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Ripple Decision Shakes Up US Crypto
July 14, 2023

Ripple Decision Shakes Up US Crypto

By: George Calhoun and Jake Gray

In an apparent boon to the cryptocurrency and broader blockchain industries, a judge in the US District Court for Southern New York ruled on Thursday that Ripple Labs Inc. did not violate federal securities laws in the offering and sale of the XRP token on public exchanges, meaning that the token could be relisted on public U.S. exchanges. Indeed, Coinbase, the United States’ largest cryptocurrency exchange, stated that it was going to relist XRP on its platform as a result of the decision.

This critical decision in SEC v. Ripple Labs Inc. is long awaited and marks the first time a cryptocurrency company has won in a case brought by the Securities Exchange Commission (“SEC”). The ruling provides cryptocurrency and blockchain companies with (some) confidence in further proceedings by appearing to reduce the threat of SEC regulatory action as a result of the fact-specific case. 

While cryptocurrency twitter took off to report the victory, the decision was, in fact, split, as the court determined that institutional sales of XRP constituted investment contracts. According to the ruling, Ripple’s marketing evinced a pitch to investors that consisted of a “speculative value proposition for XRP with potential profits to be derived from Ripple’s entrepreneurial and managerial efforts,” such as its ability to develop blockchain infrastructure using XRP. Further bolstering this finding was that the sale to institutional buyers lacked a consumptive use as a currency or any other utility, with some buyers even agreeing to lockup provisions or resale restrictions based on XRP’s trading volume. 

Further, the court also denied Ripple’s fair notice defense as to institutional sales, which means that the SEC is not obligated to warn potential violators of federal securities law violations in the institutional offer and sale of securities or investment contracts. A potentially underlooked feature of this portion of the decision is that the fair notice defense remains a possibility in the case of public offerings. Fair notice defenses are becoming increasingly common in defense of SEC enforcement actions against cryptocurrency or blockchain companies, as the regulator often ignores company requests for notice of potential violations in the absence of federal legislation.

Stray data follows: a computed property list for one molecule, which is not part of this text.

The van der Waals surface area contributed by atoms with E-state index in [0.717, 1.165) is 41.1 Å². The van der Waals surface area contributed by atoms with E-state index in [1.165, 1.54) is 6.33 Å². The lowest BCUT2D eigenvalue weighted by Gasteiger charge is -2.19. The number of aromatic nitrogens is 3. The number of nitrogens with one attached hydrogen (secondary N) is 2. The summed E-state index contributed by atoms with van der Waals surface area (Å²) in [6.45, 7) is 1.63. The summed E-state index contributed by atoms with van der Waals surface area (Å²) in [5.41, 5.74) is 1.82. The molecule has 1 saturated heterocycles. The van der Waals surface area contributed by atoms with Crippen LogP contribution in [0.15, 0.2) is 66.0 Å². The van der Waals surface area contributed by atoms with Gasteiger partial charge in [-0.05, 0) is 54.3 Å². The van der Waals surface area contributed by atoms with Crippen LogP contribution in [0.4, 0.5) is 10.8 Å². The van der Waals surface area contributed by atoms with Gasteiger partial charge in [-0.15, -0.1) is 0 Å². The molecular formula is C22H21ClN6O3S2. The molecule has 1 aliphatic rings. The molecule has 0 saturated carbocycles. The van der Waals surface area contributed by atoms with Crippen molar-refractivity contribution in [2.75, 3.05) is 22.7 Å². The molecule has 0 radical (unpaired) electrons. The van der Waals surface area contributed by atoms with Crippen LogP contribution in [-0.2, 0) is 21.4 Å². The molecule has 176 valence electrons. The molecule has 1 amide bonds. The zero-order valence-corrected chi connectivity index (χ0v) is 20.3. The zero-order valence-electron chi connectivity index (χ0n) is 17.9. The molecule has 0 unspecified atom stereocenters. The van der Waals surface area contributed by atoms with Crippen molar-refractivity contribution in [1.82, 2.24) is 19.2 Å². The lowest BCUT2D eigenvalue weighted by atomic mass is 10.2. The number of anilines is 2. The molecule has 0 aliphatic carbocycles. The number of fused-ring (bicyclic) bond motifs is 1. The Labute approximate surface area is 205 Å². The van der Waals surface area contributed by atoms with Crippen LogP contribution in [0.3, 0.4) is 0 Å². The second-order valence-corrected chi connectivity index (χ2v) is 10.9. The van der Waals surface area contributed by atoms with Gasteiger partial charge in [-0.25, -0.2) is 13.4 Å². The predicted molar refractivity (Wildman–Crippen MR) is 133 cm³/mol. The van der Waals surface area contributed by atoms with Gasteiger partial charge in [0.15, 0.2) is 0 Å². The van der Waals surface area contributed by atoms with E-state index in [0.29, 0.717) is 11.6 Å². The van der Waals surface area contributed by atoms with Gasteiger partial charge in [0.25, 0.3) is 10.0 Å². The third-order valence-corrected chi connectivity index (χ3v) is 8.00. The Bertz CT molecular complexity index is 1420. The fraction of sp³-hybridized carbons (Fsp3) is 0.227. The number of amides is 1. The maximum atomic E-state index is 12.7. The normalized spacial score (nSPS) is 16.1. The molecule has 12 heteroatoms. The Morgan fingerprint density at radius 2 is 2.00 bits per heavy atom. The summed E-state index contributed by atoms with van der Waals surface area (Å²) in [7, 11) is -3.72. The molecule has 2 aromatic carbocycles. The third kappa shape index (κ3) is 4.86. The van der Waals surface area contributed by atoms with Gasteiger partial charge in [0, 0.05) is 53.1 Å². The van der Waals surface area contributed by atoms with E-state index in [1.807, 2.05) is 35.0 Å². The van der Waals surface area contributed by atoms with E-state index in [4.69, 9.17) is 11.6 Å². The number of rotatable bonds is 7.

The most crypto-friendly part of the decision, which undoubtedly bolsters companies offering cryptocurrencies in their struggles against regulators, is that XRP was not determined to be  “in and of itself a ‘contract, transaction[,] or scheme’ that embodies the Howey requirements of an investment contract.” Had XRP been classified as an investment contract outright, regardless of the specific circumstances surrounding Ripple’s different schemes and transactions offering XRP, this would have sounded the death knell for many crypto tokens and projects in both institutional and public offerings. Indeed, the SEC has long taken the position that most tokens constitute investment contracts and are subject to regulation as securities.  

The court similarly determined that XRP offers and sales to the public through public exchanges (what is called “Ripple’s Programmatic Sales” in this instance) were not investment contracts. The basis of this determination was that Howey’s third prong—a reasonable expectation of profits—could not be established because the transactions were “blind bid/ask transactions,” and so buyers “could not have known if their payments of money went to Ripple, or any other seller of XRP.” This feature prompted Coinbase chief legal officer, Paul Grewal to tweet that “…It’s time to relist [XRP].”  That optimism may be too hasty.  Notably, the decision that the Programmatic Sales were not an investment contract relied in part on the determination that buyers could not know if their purchase was being paid to Ripple or a downstream investor.  As a result, the ruling is likely applicable to direct sales to the public, and could only apply to blind sales on an exchange.  

Similarly, the “Other Distributions” of XRP, which encompasses distributions to employees as compensation and to third parties as part of Ripple’s Xpring initiative to develop XRP applications, were also determined to not be investment contracts. Because there was no investment of money in such transactions, the first prong of Howey was not met.

Although the District Court decision is not binding, it puts a serious wrench into the SEC’s planned enforcement works. We expect that the SEC will appeal this decision to the Second Circuit Court of Appeals. With respect to other crypto token sales, the decision makes it more clear that institutional sales, especially any sales that contain conditions related to the market for the token, continue to pose a significant regulatory risk.  We’d argue that such conditions on any sale of tokens continues to carry that risk. Hopefully, however, this bloody nose will force the SEC, and/or Congress, to get serious about clarifying the framework for the regulation of crypto in the United States.  

[1] Under the “Howey Test,” the following characteristics must be present for an investment contract to be evidenced: (1) an investment of money (2) in a common enterprise (3) with a reasonable expectation of profits (4) derived from the efforts of others. While subsequent case law has refined the Howey Test and its application, the essence remains the same.;